In the bible as in life, sometimes the best things come in small packages. Hidden between two boring genealogies in Genesis 25 is a three line mini-story that is one of my favorite moments in Genesis. Here it is:

Then Abraham breathed his last and died at a good old age, an old man and full of years; and he was gathered to his people. His sons Isaac and Ishmael buried him in the cave of Machpelah near Mamre, in the field of Ephron son of Zohar the Hittite, the field Abraham had bought from the Hittites. There Abraham was buried with his wife Sarah.
Genesis 25:8-10

The story is profound in its simplicity: Isaac and Ishmael, two half-brothers who did not get along, come together in peace to bury their father. It’s an amazing story of forgiveness that I think says a lot to us still today. Read on for more.

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Matchmaking of the Patriarchs – Finding a Bride for Isaac

019.The_Meeting_of_Isaac_and_RebekahAfter coming down from Mount Sinai and the death of his mother, Sarah, Isaac was in a bit of a funk. He may not have been on speaking terms with his father and had gone off with his mother’s tent to live near Beer-lahai-roi, in the south of Israel. Abraham knew that the future of his line, of God’s promise, rested in the unsteady hands of his second son. But Abraham had a plan to set things right: he would find a bride for Isaac, someone that could take his mind away from his troubles. It was time for some matchmaking!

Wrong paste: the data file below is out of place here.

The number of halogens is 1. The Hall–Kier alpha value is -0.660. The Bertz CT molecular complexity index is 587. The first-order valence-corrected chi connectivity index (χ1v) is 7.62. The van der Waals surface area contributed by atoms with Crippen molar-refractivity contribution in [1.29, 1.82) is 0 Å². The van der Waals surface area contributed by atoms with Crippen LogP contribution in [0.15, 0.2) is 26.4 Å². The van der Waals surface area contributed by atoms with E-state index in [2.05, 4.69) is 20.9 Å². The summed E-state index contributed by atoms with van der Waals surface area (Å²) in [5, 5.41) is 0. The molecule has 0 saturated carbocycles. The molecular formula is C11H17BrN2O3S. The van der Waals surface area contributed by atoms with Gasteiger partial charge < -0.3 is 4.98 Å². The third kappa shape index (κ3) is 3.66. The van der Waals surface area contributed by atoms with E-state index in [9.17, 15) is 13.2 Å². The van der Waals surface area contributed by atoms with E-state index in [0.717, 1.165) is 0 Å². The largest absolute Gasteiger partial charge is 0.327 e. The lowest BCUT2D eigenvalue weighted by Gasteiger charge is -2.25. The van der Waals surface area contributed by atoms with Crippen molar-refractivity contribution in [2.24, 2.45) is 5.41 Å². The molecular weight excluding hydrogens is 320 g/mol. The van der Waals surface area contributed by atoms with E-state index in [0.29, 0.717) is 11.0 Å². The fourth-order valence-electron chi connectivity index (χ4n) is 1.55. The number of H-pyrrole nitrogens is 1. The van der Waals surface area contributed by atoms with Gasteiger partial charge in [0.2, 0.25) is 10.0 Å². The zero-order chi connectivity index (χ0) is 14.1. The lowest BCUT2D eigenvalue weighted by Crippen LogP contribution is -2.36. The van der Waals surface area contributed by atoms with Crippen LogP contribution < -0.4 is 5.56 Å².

Although this is Isaac’s second story as an adult, this is really the story of Abraham’s final victory. This is the moment when he makes his inheritance secure and could go off and be happy on his own. In the process, we also get to meet one of the strong-willed wives of the patriarchs, Rebekah. What are you waiting for? Read on!

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Much Ado About Camels… in the Bible

Somehow in all my reading of Genesis, I missed one of the great controversies of the bible: camels. Dromedaries appear in several Genesis stories, but most notably in the story of Isaac and Rebekah. In this story, Rebekah waters Abraham’s camels and fulfills a prophecy to be Isaac’s wife. I never thought twice about camels in biblical times, but science disagrees. Robert Alter summarizes the controversy best:

Archeological and extrabiblical literary evidence indicates that camels were not adopted as beasts of burden until several centuries after the Patriarchal period, and so their introduction to this story would have to be anachronistic.

Robert Alter, The Five Books of Moses

Rather than point at camels as an indication that the bible is “wrong”, I argue that the rarity of camels fits the biblical narrative. The authors may even connect Abraham to the rise of camels in all of Canaan. Read on for more.